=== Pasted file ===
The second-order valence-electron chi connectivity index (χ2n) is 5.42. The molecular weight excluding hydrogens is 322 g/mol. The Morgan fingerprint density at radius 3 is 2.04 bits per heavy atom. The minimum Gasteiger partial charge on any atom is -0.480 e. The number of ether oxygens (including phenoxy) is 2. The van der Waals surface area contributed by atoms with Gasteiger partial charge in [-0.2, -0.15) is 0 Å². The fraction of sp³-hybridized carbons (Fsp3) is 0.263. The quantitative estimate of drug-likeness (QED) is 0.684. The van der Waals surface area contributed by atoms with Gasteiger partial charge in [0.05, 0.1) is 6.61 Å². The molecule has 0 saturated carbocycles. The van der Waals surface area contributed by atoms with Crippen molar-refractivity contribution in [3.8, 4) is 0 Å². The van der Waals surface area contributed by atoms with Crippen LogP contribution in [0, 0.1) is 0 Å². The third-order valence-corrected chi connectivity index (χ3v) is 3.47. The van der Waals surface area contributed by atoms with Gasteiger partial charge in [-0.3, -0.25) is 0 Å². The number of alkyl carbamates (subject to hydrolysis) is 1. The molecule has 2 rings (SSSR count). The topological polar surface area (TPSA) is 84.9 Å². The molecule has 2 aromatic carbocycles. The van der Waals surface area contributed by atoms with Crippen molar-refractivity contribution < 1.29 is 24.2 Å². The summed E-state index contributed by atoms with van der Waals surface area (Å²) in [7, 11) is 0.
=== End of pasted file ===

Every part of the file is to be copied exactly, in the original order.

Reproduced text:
The second-order valence-electron chi connectivity index (χ2n) is 5.42. The molecular weight excluding hydrogens is 322 g/mol. The Morgan fingerprint density at radius 3 is 2.04 bits per heavy atom. The minimum Gasteiger partial charge on any atom is -0.480 e. The number of ether oxygens (including phenoxy) is 2. The van der Waals surface area contributed by atoms with Gasteiger partial charge in [-0.2, -0.15) is 0 Å². The fraction of sp³-hybridized carbons (Fsp3) is 0.263. The quantitative estimate of drug-likeness (QED) is 0.684. The van der Waals surface area contributed by atoms with Gasteiger partial charge in [0.05, 0.1) is 6.61 Å². The molecule has 0 saturated carbocycles. The van der Waals surface area contributed by atoms with Crippen molar-refractivity contribution in [3.8, 4) is 0 Å². The van der Waals surface area contributed by atoms with Crippen LogP contribution in [0, 0.1) is 0 Å². The third-order valence-corrected chi connectivity index (χ3v) is 3.47. The van der Waals surface area contributed by atoms with Gasteiger partial charge in [-0.3, -0.25) is 0 Å². The number of alkyl carbamates (subject to hydrolysis) is 1. The molecule has 2 rings (SSSR count). The topological polar surface area (TPSA) is 84.9 Å². The molecule has 2 aromatic carbocycles. The van der Waals surface area contributed by atoms with Crippen molar-refractivity contribution < 1.29 is 24.2 Å². The summed E-state index contributed by atoms with van der Waals surface area (Å²) in [7, 11) is 0.